Pontianak, January 16, 2020 - The progress of the sea side development of the Kijing Terminal in Mempawah District, West Kalimantan has reached 43 percent. This progress is in accordance with the planned time calculation, so that the Kijing Terminal as one of the National Strategic Projects can start operating this year.
“With this achievement, the construction of phase I of the Kijing Terminal will be completed in 2020,” Elvyn G. Masassya, President Director of PT Pelabuhan Indonesia II (Persero) / IPC said when reviewing the construction of the Kijing Terminal in Mempawah, West Kalimantan, Thursday (1/17).
The construction of Kijing Terminal Phase I includes a container terminal on the sea side covering an area of 1000 meters x 100 meters, an operational field on the land side, and a trestle (connecting road) along approximately 3.5 Kilometers.
Kijing Terminal is part of the Pontianak Port. This terminal is developed with the concept of a digital port, which is equipped with modern loading and unloading equipment. As a hub, the Kijing Terminal was built with a draft depth of 15 meters below sea level. With that depth, large ships can dock and load and unload to maximize the potential of Kalimantan's natural resources, especially West Kalimantan.
Once fully completed, the Kijing Terminal is projected to be able to handle container loading and unloading of 1.95 million TEUs per year. For liquid terminals, the capacity reaches 12.1 million tons per year. Dry bulk capacity reaches 15 million tons per year, while the multipurpose terminal capacity is 1 million tons per year.
West Kalimantan ranks fifth out of 6 national palm production centers, with a contribution of around 7% of national production. Especially for rubber, in 2016 the production of community plantations in West Kalimantan reached 261 thousand tons. Taking into account the geography, connectivity and uptake of existing rubber from West Kalimantan, it is assumed that the volume of rubber reaching Kijing originates from potential districts in the vicinity, namely Sambas, Bengkayang, Hedgehog, Mempawah, Sanggau, Sintang, Sekadau, and Singkawang City.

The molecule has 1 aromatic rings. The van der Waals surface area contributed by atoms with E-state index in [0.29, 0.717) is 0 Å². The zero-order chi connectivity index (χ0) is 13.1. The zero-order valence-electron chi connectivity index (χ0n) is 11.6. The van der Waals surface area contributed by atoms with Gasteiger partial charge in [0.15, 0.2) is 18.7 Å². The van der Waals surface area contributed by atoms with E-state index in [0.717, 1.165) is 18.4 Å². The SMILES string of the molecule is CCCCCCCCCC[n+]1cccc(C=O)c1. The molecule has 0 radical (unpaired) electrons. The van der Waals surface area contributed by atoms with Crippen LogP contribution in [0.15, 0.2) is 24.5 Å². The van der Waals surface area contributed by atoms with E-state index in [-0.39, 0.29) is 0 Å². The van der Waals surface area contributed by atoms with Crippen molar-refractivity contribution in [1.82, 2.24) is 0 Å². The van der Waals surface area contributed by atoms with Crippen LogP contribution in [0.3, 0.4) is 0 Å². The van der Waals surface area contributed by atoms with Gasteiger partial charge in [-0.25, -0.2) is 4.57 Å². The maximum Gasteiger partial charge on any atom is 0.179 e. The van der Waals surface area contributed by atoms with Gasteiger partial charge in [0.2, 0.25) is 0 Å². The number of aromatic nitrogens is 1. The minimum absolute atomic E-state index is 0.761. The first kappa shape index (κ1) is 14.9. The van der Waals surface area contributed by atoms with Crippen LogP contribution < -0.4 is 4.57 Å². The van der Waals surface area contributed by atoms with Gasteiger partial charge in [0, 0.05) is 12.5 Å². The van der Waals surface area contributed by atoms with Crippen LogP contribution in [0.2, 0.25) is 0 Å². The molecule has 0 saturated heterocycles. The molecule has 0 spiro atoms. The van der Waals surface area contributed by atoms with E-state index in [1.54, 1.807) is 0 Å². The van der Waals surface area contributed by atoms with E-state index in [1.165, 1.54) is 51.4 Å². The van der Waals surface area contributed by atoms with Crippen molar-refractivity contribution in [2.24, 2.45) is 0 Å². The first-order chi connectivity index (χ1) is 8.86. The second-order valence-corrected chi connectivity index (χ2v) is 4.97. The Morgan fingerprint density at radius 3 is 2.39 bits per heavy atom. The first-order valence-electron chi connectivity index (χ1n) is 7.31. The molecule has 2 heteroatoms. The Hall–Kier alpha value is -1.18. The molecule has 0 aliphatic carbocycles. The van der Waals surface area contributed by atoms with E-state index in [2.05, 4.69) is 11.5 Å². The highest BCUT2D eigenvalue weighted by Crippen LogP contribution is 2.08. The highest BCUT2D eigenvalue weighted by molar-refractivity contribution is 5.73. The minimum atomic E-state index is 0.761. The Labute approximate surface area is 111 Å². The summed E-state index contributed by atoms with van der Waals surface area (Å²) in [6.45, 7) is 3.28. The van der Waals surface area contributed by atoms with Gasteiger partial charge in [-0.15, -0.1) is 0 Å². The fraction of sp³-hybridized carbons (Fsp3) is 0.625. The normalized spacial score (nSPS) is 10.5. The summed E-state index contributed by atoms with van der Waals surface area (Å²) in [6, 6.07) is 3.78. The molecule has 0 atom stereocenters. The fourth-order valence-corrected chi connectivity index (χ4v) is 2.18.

"With the huge capacity of each terminal, the Kijing Terminal will be able to accommodate a variety of superior commodities in West Kalimantan, especially for export purposes,” Elvyn explained.
To support the operation of the Kijing Terminal, IPC, with the permission of the West Kalimantan Provincial Government and Mempawah Regency Government, relocated 2.6 kilometers of national roads that cross the port area. IPC then constructed a new 6 kilometer road to facilitate the flow of vehicle traffic, which does not interfere with port operations. "As a hub port, Kijing Terminal will be the main gate for export / import of goods to and from Kalimantan. Therefore, access must be made in and out of the port area that does not interfere with public transport roads,” Elvyn said.